(This story was submitted to The Jackson Herald and printed in its Aug. 1, 2018, edition. CLICK HERE to read the lead story on that page. See a picture of The Herald’s section front below.)
While three student-scientists will have their experiment performed on the International Space Station this week, two young artists’ will be closely linked to the out-of-this-world experience, as well.
Jackson County Comprehensive High School sophomore Emmeline Walker was a ninth-grader when her design for a “mission patch” was selected as the winner in a competition among middle and high school students, and West Jackson Middle School sixth-grader Andi Armstrong was finishing her fifth-grade year at Gum Springs Elementary School when she won the K-5 division, according to Deborah Riddleberger, science curriculum coordinator for the Jackson County School System.
All JCSS students were invited to enter the mission-patch design competition, and the two Jackson County Schools’ patches “along for the ride,” Riddleberger said.
The six-week orbit of the satellite is part of the SSEP – the national Student Spaceflight Experiments Program, which involves schools from the United States, Canada and Brazil in SSEP Mission 12 to the ISS.
Emmeline’s design shows an astronaut floating above the Earth – specifically the United States, where the state of Georgia is outlined and the star that locates Jackson County is clearly visible, just as it is on the school system’s logo.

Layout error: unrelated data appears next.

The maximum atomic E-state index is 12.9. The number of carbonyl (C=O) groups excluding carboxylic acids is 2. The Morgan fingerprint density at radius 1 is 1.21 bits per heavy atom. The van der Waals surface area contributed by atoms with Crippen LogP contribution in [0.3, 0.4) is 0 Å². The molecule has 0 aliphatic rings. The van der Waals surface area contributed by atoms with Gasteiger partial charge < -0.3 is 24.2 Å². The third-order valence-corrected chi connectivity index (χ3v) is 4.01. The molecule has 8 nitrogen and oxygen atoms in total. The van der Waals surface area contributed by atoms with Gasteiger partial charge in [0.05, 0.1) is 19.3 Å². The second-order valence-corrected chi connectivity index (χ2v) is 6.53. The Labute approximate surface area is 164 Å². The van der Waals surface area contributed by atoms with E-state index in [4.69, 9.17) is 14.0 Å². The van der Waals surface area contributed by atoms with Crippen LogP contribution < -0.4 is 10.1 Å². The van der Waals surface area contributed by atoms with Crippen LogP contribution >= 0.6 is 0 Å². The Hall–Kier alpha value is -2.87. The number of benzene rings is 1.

Andi’s work features a drawing of the space shuttle with clouds that designate the SSEP, NASA, Mission 12 and Jackson County.
Riddleberger worked with the school system’s art teachers to coordinate the project across the county.
Payton Maddox, a seventh-grader at WJMS took second place in the middle-and-high-school division with JCCHS senior Jamel Chouial in third.
Honorable mentions went to JCCHS 12th-grader Peyten Lauricella and ninth-grader Mackenzie Howard; WJMS sixth-grader Genevieve Sibila; and East Jackson Comprehensive High School’s Aspen Bruce, eighth-grade; Brooklyn Craymer, 11th-grade; and Kaylee Foster, 12th-grade.
In addition to Andi’s win, GSES swept the top spots in the K-5 division. Fifth-grader Keira Hamilton took second-place honors and third place went to Brianna Day.
Three GSES students also earned honorable mentions: first-grader Maximus Eaton, third-grader Abby Campbell, and fourth-grader Addison Power. Honorable mentions also went to East Jackson Elementary School second-grader Levi Dow, EJES third-grader Jacey Yon, and Maysville Elementary School fifth-grader Brianna Farris.
The SSEP (online at ssep.ncesse.org) is a program of the National Center for Earth and Space Science Education in the U.S. and the Arthur C. Clarke Institute for Space Education internationally.
It is enabled through a strategic partnership with DreamUp PBC and NanoRacks LLC, which are working with NASA under a Space Act Agreement as part of the use of the International Space Station as a National Laboratory.
Learn more about the process and the other schools selected to compete at http://bit.ly/JCSS18_1.
JCSS serves more than 7,800 students in pre-K through 12th grade in 10 schools across Jackson County.